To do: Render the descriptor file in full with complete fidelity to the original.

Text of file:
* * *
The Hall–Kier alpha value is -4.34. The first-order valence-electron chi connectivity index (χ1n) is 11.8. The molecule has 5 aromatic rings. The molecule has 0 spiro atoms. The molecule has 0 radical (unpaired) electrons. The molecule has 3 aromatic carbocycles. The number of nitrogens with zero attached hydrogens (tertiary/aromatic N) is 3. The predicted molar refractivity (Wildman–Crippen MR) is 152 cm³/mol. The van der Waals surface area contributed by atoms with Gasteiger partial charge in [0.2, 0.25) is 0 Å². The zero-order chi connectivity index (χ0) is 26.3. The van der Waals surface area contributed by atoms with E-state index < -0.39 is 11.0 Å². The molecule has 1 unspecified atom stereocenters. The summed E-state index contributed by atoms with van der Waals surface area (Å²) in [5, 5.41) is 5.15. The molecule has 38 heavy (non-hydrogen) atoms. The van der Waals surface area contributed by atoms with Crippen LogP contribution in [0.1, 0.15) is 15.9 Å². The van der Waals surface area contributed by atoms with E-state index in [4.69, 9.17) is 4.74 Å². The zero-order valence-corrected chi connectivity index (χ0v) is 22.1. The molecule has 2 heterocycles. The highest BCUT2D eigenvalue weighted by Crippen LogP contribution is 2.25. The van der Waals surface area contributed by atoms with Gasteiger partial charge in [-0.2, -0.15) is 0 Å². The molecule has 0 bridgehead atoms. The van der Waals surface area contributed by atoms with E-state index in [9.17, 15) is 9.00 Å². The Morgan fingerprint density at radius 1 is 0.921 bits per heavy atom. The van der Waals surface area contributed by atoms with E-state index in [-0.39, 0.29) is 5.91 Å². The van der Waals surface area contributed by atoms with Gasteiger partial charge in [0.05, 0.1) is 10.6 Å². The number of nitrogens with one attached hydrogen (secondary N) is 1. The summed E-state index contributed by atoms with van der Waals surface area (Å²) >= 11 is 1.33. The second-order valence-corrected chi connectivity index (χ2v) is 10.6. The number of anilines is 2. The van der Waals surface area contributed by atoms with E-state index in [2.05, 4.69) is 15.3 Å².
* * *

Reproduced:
The Hall–Kier alpha value is -4.34. The first-order valence-electron chi connectivity index (χ1n) is 11.8. The molecule has 5 aromatic rings. The molecule has 0 spiro atoms. The molecule has 0 radical (unpaired) electrons. The molecule has 3 aromatic carbocycles. The number of nitrogens with zero attached hydrogens (tertiary/aromatic N) is 3. The predicted molar refractivity (Wildman–Crippen MR) is 152 cm³/mol. The van der Waals surface area contributed by atoms with Gasteiger partial charge in [0.2, 0.25) is 0 Å². The zero-order chi connectivity index (χ0) is 26.3. The van der Waals surface area contributed by atoms with E-state index < -0.39 is 11.0 Å². The molecule has 1 unspecified atom stereocenters. The summed E-state index contributed by atoms with van der Waals surface area (Å²) in [5, 5.41) is 5.15. The molecule has 38 heavy (non-hydrogen) atoms. The van der Waals surface area contributed by atoms with Crippen LogP contribution in [0.1, 0.15) is 15.9 Å². The van der Waals surface area contributed by atoms with E-state index in [4.69, 9.17) is 4.74 Å². The zero-order valence-corrected chi connectivity index (χ0v) is 22.1. The molecule has 2 heterocycles. The highest BCUT2D eigenvalue weighted by Crippen LogP contribution is 2.25. The van der Waals surface area contributed by atoms with Gasteiger partial charge in [-0.2, -0.15) is 0 Å². The molecule has 0 bridgehead atoms. The van der Waals surface area contributed by atoms with E-state index in [9.17, 15) is 9.00 Å². The Morgan fingerprint density at radius 1 is 0.921 bits per heavy atom. The van der Waals surface area contributed by atoms with E-state index in [-0.39, 0.29) is 5.91 Å². The van der Waals surface area contributed by atoms with Gasteiger partial charge in [0.05, 0.1) is 10.6 Å². The number of nitrogens with one attached hydrogen (secondary N) is 1. The summed E-state index contributed by atoms with van der Waals surface area (Å²) >= 11 is 1.33. The second-order valence-corrected chi connectivity index (χ2v) is 10.6. The number of anilines is 2. The van der Waals surface area contributed by atoms with E-state index in [2.05, 4.69) is 15.3 Å².